Often after giving birth, a woman's breasts aren't the same as they were before. Especially after multiple births and after breast feeding. While they may be larger than before, they aren't as firm and perky, gravity has taken it's toll on them. Or perhaps you have just the opposite situation with your breast and they aren't as voluptuous as you would like them to be. In your younger years, before children, you've thought about getting them enlarged, but never acted on that thought.
As any parent though, you wonder how will the children react to mommy's body changing, especially small children. First of all, after surgery, you won't be able to do many things that you do now with them or for them. Such as picking them up or jumping and running while playing with them. Depending on whether you are having them decreased or enlarged, your chest will be much different to them when you hold them as they lay against you. What can you do to assist them to adjust this change? Helping your children with the transition of mommy's chest size changing can be a concern that needs to be addressed or a plan in place before you have the procedure done.
A sudden breast augmentation can be unsettling for a few days for many children. However, infants won't notice nor really care and with older children, you can explain plastic surgery in plain, simple words. Sit your older child down and have a frank, open conversation with them, explaining that you are having plastic surgery and they will need to help mom for a while with younger siblings and household chores.
However, with toddlers, it can be tough to explain where they understand. They will ask questions and this will be where you can use your plastic surgeon experience and suggestions about how to explain mommy's new chest. With your surgeon's advise and experience, and asking others that have gone through a similar situation, with some creativity, most mom's can make this transition surprisingly easy without confusing your children.
Some women find that after they have made the decision to go through with a breast increase, they start wearing larger padded bras for a while, graduating up to the planned size they intend on becoming. With this process, your younger children will become adjusted to mommy's different chest size when you hold the. If you have any family or friends that have had a breast increase or reduction surgery, let your children visit with them. This will show them that while they may look different, they are the same person they've always known.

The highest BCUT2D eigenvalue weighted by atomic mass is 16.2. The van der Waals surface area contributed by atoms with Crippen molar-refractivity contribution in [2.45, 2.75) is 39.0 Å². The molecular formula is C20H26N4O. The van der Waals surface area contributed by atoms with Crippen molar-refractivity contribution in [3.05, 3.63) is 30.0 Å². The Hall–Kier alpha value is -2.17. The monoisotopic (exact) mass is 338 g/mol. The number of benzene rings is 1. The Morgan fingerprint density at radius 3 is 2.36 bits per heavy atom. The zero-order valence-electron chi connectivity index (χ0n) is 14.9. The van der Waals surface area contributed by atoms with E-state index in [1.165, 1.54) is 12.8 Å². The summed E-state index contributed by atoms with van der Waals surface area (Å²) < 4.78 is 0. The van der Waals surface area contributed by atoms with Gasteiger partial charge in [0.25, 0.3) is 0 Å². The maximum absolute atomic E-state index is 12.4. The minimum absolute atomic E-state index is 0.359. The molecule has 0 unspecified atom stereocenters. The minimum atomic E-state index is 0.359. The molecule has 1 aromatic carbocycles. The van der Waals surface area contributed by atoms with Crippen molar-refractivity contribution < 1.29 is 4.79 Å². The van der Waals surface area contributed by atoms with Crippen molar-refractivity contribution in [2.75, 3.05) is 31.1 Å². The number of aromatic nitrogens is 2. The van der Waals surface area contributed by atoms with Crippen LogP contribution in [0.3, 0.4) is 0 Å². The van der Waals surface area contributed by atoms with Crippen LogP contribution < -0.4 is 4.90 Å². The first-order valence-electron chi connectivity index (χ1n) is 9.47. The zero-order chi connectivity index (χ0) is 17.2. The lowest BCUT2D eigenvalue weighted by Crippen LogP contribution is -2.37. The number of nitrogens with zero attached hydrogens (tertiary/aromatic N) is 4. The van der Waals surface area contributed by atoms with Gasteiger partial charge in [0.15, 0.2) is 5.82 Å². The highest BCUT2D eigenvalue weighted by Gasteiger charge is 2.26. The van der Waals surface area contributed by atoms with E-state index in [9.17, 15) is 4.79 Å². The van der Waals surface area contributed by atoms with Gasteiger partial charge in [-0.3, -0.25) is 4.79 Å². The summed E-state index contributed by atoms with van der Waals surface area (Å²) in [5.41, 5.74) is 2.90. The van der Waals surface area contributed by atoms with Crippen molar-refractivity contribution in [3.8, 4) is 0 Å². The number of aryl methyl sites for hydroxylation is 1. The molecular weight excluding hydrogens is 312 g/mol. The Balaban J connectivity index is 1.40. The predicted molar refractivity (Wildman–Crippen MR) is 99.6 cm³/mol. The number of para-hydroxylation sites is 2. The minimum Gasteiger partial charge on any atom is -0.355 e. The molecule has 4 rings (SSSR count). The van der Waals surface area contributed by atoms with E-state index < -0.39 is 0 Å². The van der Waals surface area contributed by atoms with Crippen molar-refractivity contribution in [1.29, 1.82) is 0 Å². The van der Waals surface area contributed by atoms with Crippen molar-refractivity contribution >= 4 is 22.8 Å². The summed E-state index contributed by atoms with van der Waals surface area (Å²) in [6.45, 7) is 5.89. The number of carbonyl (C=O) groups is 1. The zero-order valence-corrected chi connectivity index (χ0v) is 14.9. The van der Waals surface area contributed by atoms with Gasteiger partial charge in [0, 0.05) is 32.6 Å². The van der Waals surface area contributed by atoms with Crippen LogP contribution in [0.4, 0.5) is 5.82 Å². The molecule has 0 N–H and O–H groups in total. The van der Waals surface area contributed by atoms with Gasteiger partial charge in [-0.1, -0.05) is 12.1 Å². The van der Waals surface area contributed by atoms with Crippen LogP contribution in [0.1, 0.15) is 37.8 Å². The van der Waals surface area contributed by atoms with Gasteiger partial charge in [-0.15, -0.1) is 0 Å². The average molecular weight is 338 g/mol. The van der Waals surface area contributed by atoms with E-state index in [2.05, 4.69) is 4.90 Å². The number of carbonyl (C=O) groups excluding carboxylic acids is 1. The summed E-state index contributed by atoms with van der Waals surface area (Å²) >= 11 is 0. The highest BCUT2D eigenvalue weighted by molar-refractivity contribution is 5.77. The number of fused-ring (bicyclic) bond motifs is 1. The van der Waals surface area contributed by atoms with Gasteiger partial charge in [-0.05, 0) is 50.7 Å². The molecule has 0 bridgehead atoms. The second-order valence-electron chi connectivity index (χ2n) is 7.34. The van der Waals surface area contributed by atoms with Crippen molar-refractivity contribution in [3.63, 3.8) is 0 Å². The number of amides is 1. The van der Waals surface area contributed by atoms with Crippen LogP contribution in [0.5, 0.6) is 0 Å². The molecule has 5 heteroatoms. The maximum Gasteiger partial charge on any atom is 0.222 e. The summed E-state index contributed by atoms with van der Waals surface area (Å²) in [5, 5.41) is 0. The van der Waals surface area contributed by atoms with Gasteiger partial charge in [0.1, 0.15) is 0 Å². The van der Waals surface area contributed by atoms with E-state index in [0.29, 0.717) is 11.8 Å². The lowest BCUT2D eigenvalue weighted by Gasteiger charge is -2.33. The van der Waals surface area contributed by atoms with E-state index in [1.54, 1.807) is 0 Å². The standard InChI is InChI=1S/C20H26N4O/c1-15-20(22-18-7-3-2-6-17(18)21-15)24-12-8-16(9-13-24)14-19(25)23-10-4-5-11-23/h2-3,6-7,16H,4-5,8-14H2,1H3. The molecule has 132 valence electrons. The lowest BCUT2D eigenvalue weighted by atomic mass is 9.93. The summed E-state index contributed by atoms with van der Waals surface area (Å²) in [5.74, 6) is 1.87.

Have a discussion with your children, without a lot of detail, that after mommy's surgery you will need to take it easy around the house, getting extra rest and that while you love their hugs, they will need to be careful for a short time hugging mommy. Explaining to younger children that while mommy heals, she won't be able to pick them up as much either. To prepare younger children for the lack of being picked up and held, gradually begin the transition from their needing to be picked up and gentler play times with mommy.
You aren't just preparing your child for this transition, but your emotional adjustment as well. Starting to work with your children in advance will help ease you feeling like the bad guy while you follow your doctors orders and have the time to heal properly. Keep in mind that when this is said and done and mommy feels better about herself, she'll be happier and this will relate to your children too.
If breast implant or reduction is your future, give us a call at The Plastic Surgery Center of Maryland. During your consultation with Dr. Adam Basner, he will listen to your needs and answer your questions. We want you to be educated and informed before you enter the operation room. The more you know, the better your outcome will be.